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New Drugs in the Long-Term Care Setting, Part 1

May 1, 2002
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A look at new agents for cholesterol, diabetes, infection andmental disorders By James W. Cooper, RPH, PhD, Clinical Editor
New Drugs in the Long-Term Care Setting, Part 1 A quick look at the benefits, uses and abuses of some recent candidates for LTC formularies B y James W. Cooper, RPH, PhD, Clinical Editor Lost in all the current debate over PPS, RUGs and prescription drug coverage is the fact that the pharmaceutical industry continues to make progress in developing new products for the long-term care market. Some have real potential for improving the well-being and quality of life of many residents. In this article and its next part in a future issue, I will explore these new agents, contrast their benefits with those of older agents and discuss the potential benefits of adding them to long-term care formularies. In this issue we will discuss drugs for decreasing cholesterol (hypolipidemics), managing diabetes (anti-diabetics), treating infection (anti-infectives) and addressing mental health problems (psychotropics).

While up to 70% of nursing facility residents have been shown to have hyperlipidemia that should be treated, there is increasing evidence that very few residents who might benefit from hypo-lipidemics actually receive appropriate therapy or reach consensus goals. These goals, for individuals with a history of target organ damage such as angina, myocardial infarction, stroke or diabetes, are levels of LDL cholesterol 40. There is also evidence for the cholesterol-lowering drugs called statins (Lipitor, Lescol, Mevacor, Pravachol and Zocor) that, when started in middle to later middle-age years, they reduce the risk of dementia, type 2 diabetes and osteoporosis.

There are some precautions. Hypo-lipidemic myopathy (meaning, in general, muscle aches and damage) is still a problem with the statins when used with the drugs Lopid, Tricor and Lipidil, and especially with niacin. This myopathy might also be seen with Mevacor and Zocor when erythromycin, Biaxin, Nizoral, Sporanox, cyclosporine, Ser-zone, protease inhibitors (for AIDS) or grapefruit juice are used with them. Pravachol and Lescol are the statins least affected by these drug-drug interactions.

The most potent statin yet developed, Crestor, is due to be released this year.

Antidiabetic Agents
Lantus is a newer insulin form that, unlike other regular or extended-release insulins, is meant to be given once a day at bedtime only. It is critical that this product not be delivered intravenously or mixed with other insulins. Patients on once-daily NPH insulin or Ultralente can be switched to the same dose of Lantus. Patients and caregivers should be warned that Lantus might sting more than NPH or other insulins because it is more acidic. They should also be told that Lantus is clear, not cloudy-which might be confusing, as prior diabetic teaching has emphasized that the NPH and Ultralente insulins are cloudy.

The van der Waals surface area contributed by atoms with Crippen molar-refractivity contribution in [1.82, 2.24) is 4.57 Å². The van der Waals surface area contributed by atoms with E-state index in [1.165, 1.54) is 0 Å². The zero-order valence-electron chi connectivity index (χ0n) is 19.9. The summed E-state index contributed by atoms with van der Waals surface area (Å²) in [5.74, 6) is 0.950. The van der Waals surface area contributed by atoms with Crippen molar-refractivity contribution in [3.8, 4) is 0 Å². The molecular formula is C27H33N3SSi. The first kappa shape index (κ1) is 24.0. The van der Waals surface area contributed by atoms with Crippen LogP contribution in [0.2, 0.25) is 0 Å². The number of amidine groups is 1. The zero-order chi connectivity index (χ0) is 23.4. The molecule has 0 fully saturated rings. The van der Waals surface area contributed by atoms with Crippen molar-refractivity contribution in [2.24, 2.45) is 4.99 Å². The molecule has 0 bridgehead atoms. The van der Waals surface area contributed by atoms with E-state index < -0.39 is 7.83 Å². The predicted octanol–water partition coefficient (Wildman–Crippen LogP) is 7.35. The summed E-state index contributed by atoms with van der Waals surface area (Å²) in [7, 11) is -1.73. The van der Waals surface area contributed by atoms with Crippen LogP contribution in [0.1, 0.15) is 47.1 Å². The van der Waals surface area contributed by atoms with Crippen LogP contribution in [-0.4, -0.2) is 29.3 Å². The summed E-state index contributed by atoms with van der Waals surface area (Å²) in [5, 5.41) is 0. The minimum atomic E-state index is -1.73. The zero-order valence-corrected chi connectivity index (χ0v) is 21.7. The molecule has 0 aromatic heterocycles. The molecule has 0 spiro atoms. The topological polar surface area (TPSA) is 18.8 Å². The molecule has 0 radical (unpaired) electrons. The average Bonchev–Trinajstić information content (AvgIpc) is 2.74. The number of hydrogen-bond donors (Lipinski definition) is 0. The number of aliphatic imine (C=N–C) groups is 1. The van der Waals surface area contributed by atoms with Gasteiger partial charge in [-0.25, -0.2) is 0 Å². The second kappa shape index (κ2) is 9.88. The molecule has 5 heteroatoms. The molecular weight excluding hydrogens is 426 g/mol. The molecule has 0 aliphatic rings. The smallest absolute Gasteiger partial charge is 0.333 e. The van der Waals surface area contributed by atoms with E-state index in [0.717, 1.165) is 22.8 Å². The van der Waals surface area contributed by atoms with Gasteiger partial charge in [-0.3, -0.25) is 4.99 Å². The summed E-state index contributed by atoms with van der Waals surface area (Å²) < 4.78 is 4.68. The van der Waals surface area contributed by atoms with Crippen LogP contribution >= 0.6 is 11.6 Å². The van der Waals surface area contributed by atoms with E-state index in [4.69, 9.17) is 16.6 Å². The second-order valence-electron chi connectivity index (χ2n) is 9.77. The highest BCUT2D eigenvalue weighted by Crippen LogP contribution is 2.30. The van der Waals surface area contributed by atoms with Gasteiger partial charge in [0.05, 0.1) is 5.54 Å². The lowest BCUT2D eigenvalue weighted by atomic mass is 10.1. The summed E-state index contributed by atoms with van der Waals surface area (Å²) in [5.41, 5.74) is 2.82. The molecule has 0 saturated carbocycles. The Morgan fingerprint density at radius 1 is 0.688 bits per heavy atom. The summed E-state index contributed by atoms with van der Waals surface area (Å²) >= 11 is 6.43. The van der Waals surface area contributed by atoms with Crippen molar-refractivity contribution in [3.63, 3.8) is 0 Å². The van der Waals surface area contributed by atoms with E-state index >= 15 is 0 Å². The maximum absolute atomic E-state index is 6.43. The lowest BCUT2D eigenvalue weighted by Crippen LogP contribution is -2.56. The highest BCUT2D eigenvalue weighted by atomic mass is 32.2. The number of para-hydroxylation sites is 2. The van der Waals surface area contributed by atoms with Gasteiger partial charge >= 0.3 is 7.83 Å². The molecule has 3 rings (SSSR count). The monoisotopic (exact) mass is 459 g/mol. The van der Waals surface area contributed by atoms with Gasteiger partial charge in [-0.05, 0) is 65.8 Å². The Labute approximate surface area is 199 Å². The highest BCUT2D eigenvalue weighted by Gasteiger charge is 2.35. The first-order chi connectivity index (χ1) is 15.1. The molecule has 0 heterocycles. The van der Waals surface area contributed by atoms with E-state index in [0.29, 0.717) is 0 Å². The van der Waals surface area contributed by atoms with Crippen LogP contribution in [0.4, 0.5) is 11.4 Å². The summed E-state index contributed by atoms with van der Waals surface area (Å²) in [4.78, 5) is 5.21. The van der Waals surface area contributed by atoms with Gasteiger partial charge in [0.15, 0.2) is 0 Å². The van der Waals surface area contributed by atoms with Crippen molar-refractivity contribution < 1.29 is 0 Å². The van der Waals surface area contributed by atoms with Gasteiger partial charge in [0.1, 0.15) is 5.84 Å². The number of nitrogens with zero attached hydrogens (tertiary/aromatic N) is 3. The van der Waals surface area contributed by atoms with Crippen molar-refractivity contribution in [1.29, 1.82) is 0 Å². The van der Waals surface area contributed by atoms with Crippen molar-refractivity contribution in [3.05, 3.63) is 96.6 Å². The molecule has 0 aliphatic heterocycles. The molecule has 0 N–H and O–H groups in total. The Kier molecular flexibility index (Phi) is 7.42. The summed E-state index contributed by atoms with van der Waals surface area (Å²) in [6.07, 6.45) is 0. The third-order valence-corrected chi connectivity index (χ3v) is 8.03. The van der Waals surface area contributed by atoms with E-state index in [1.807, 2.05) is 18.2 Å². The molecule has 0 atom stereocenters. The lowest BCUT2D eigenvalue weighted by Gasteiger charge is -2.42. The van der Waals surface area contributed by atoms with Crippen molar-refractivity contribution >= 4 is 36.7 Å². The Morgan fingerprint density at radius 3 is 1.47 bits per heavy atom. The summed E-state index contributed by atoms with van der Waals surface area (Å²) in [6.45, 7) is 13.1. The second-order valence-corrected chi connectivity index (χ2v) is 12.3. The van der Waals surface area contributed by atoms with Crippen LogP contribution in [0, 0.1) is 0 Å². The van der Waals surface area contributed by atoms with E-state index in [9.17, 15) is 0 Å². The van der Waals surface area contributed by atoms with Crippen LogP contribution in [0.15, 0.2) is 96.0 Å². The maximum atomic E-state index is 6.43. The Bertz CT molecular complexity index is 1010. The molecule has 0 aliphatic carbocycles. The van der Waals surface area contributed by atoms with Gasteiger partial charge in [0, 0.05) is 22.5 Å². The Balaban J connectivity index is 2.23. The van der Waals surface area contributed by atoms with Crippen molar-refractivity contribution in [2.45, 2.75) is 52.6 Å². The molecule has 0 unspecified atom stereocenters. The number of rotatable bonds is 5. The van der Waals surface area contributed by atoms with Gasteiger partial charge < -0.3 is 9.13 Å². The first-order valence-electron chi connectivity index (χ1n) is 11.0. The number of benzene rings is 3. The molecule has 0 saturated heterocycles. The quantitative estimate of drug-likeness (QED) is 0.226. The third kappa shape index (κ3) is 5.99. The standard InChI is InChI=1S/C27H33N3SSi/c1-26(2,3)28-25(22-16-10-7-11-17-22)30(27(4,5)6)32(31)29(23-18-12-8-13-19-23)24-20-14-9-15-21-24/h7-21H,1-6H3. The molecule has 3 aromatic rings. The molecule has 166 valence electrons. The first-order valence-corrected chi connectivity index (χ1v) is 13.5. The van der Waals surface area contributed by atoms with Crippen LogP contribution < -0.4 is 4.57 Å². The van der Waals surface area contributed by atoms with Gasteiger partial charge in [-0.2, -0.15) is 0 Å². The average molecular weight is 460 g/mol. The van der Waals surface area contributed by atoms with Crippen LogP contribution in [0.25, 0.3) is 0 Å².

Starlix is a new, very-short-acting oral insulin stimulator for patients with type 2 diabetes (the most common form of diabetes in the elderly). It is meant to be given with meals that are consumed-in other words, if residents skip a meal, they should skip the pill. Starlix and a similar product called Prandin might have a unique use, i.e., for failure of other antidiabetic drugs, such as Micronase/Glynase, Diabeta or Glucotrol, when their maximal doses are reached and fasting glucose is no longer reduced appropriately.

Other medications for the diabetic. Evidence has shown that the heart drugs called ACE inhibitors and angiotensin receptor blockers (ARBs) spare insulin and preserve heart and kidney function. ACE inhibitors include Lotensin, captopril, enalapril, Monopril, Prinivil/Zestril, Univasc, Aceon, Accupril, Altace and Mavik. The ARBs are Atacand, Teveten, Avapro, Cozaar, Micardis and Diovan.

Metformin (Glucophage) is most useful as an insulin-sparing agent in younger type 2 diabetics, as long as their kidney function is adequate (creatinine clearance [CrCl] not less than 50 to 60 ml/min) and they do not have class II or higher congestive heart failure (CHF). Unfortunately, the average CrCl of most elderly LTC residents is 40 ml/min or less, and one-third or more have CHF. Recent studies have shown that prescribers do not take either CrCl or CHF into account when using metformin. When advanced CHF or reduced CrCl is present, there is a much greater risk of lactic acidosis, which can be fatal in 20% or more of cases.

Actos and Avandia are secondary insulin-sparing drugs. They routinely cause fluid retention and might exacerbate CHF, but they can still be useful if HgA1c-a measure of blood glucose control over the previous 90 to 120 days-drops. A simple way to anticipate the fluid retention is to weigh the resident on Actos or Avandia daily for the first two weeks, then every other week throughout therapy. A five-pound or more weight gain or worsening foot swelling (pedal edema) should be reported to the prescriber to prevent acute pulmonary edema and hospital admission for CHF. The patient most likely to have new or worsened CHF is the patient using insulin. It might be most prudent to avoid Actos or Avandia in any patient requiring insulin.

Precose and Glyset are also insulin-sparing agents with a modest effect on HgA1c, but they require careful titration because of their excessive flatulence and laxative effect.